“Don’t you,” she exclaimed, “see?”
“The mote in the middle distance?” he asked. “Did you ever, my dear, know me to see anything else? I tell you it blocks out everything. It’s a cathedral, it’s a herd of elephants, it’s the whole habitable globe. Oh, it’s, believe me, of an obsessiveness!”
Mme Sarraute’s vision of “tropisms” is also of an obsessiveness. The question is: does it always bring reality into sharper focus, or does it not sometimes blur things that a more traditional technique might, with advantage, particularize? I make the query in a commonsensical spirit, of course, but my common sense stretches to include the notion that it is often the function of art to make more pregnantly obscure that which, before, was too superficially clear; to shed light may be to illuminate significantly against a background of darkness. My difficulty in trying to appreciate Mme Sarraute’s books, like some other “New Novels,” is that they produce an impression of obscurity without corresponding enlightenment. What I understand them to be saying is a banality translated into linguistic or structural strangeness, rather than a new perception caught with linguistic peculiarity. Are they really an avant-garde, or an arrièregarde making avant-garde gestures?
If, for instance, Do You Hear Them? is “about” the fluctuating relationships between a husband-father-grandfather and his young wife-children-grandchildren, why are the details not made specific? L’Express, quoted on the dust cover, said:
Two hundred and thirty-two pages of a kind of slow-motion tempest which expresses more on the death of culture, the end of a society, incommunicability than ten studies devoted to the generation gap or changes of our era.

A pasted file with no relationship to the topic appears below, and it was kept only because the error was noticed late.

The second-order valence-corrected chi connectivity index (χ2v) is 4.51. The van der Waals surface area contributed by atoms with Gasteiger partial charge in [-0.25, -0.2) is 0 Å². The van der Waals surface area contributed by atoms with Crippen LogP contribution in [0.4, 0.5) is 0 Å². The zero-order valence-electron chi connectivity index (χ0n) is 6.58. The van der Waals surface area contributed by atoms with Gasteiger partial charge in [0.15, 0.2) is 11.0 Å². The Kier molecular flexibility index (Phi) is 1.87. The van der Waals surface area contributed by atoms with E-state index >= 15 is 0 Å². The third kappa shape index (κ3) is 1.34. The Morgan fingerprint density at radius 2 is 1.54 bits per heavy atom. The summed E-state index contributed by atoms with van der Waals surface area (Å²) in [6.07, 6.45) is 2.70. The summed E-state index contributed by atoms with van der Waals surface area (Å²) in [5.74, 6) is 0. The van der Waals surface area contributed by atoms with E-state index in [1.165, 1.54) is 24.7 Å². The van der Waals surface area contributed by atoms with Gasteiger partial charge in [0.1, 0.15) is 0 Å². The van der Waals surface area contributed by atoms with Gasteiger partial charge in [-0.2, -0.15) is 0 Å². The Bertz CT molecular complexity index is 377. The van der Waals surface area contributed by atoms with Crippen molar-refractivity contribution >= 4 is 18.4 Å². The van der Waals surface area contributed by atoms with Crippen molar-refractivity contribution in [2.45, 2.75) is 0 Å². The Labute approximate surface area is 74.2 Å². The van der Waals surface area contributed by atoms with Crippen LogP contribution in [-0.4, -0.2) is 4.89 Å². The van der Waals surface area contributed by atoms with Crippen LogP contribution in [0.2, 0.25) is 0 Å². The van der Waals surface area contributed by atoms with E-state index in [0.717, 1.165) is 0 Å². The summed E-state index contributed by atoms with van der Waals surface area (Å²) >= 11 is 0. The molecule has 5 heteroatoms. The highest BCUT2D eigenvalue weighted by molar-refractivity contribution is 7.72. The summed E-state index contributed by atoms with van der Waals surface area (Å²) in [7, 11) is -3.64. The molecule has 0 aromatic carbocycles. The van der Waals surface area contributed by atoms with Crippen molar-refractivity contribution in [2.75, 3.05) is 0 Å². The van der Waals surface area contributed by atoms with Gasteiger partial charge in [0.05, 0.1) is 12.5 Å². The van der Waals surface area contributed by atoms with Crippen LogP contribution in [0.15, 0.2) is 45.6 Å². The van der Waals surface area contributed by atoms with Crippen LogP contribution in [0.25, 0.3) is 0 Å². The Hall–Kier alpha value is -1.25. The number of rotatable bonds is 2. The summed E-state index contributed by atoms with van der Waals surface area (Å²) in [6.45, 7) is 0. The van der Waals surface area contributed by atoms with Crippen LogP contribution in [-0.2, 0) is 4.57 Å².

I cannot see this. It seems to me that Mme Sarraute has taken the cliché of incommunicability and, without analyzing it, rung the changes on it. She has a fundamental poetic conception: the old man is downstairs, the young people upstairs; between them are two “objects”—the statue, around which their disagreements swirl, and laughter hanging ambiguously in the air. Laughter, perhaps, is the auditory foam produced by a clash of tropisms and, being a still more equivocal sign than linguistic utterance, can feed paranoiac questioning.
In spite of the variety of verbal forms, which is meant to suggest interpersonal reality, the book gives the impression of being written basically from a single point of view, that of an uneasy, suspicious consciousness, which is more interested in its own worries than in the reality of the Other. I itch to know the composition of the young group: How old are they? How do their attitudes vary according to temperament and development? Is there really a young wife and why has she ganged up with the others? These are things that would have interested a more traditional novelist.